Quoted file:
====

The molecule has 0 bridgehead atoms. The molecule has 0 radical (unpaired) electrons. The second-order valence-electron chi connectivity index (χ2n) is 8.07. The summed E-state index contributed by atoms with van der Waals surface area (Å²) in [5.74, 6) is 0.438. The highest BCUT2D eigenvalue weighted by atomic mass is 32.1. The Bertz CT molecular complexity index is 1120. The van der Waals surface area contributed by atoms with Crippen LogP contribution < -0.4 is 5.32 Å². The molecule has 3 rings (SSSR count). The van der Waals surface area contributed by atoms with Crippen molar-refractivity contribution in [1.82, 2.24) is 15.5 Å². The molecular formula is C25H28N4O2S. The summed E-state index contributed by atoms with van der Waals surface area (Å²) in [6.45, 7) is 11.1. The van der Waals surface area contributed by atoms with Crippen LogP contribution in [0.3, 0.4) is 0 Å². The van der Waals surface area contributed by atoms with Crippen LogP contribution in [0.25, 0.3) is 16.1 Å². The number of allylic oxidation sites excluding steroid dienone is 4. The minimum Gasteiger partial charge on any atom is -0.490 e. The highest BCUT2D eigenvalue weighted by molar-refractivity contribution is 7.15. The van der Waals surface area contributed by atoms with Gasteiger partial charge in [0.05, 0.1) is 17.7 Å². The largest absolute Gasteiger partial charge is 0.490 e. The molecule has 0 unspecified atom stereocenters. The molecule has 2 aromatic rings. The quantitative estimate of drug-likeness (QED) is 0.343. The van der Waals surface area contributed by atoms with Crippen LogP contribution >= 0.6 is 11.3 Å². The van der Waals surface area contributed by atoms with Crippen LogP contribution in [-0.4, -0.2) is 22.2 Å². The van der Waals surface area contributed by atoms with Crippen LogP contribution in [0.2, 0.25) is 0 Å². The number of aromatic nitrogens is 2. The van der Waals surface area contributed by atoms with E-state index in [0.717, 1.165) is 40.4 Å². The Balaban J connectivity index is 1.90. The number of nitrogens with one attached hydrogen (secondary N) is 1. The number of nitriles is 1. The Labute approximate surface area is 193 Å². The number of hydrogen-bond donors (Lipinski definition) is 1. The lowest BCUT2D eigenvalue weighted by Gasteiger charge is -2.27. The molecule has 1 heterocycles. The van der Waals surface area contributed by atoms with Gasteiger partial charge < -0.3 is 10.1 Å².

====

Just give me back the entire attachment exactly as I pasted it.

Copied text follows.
The molecule has 0 bridgehead atoms. The molecule has 0 radical (unpaired) electrons. The second-order valence-electron chi connectivity index (χ2n) is 8.07. The summed E-state index contributed by atoms with van der Waals surface area (Å²) in [5.74, 6) is 0.438. The highest BCUT2D eigenvalue weighted by atomic mass is 32.1. The Bertz CT molecular complexity index is 1120. The van der Waals surface area contributed by atoms with Crippen LogP contribution < -0.4 is 5.32 Å². The molecule has 3 rings (SSSR count). The van der Waals surface area contributed by atoms with Crippen molar-refractivity contribution in [1.82, 2.24) is 15.5 Å². The molecular formula is C25H28N4O2S. The summed E-state index contributed by atoms with van der Waals surface area (Å²) in [6.45, 7) is 11.1. The van der Waals surface area contributed by atoms with Crippen LogP contribution in [0.3, 0.4) is 0 Å². The van der Waals surface area contributed by atoms with Crippen LogP contribution in [0.25, 0.3) is 16.1 Å². The number of allylic oxidation sites excluding steroid dienone is 4. The minimum Gasteiger partial charge on any atom is -0.490 e. The highest BCUT2D eigenvalue weighted by molar-refractivity contribution is 7.15. The van der Waals surface area contributed by atoms with Gasteiger partial charge in [0.05, 0.1) is 17.7 Å². The largest absolute Gasteiger partial charge is 0.490 e. The molecule has 0 unspecified atom stereocenters. The molecule has 2 aromatic rings. The quantitative estimate of drug-likeness (QED) is 0.343. The van der Waals surface area contributed by atoms with Crippen LogP contribution >= 0.6 is 11.3 Å². The van der Waals surface area contributed by atoms with Crippen LogP contribution in [-0.4, -0.2) is 22.2 Å². The van der Waals surface area contributed by atoms with Crippen LogP contribution in [0.2, 0.25) is 0 Å². The number of aromatic nitrogens is 2. The van der Waals surface area contributed by atoms with E-state index in [0.717, 1.165) is 40.4 Å². The Balaban J connectivity index is 1.90. The number of nitrogens with one attached hydrogen (secondary N) is 1. The number of nitriles is 1. The Labute approximate surface area is 193 Å². The number of hydrogen-bond donors (Lipinski definition) is 1. The lowest BCUT2D eigenvalue weighted by Gasteiger charge is -2.27. The molecule has 1 heterocycles. The van der Waals surface area contributed by atoms with Gasteiger partial charge < -0.3 is 10.1 Å².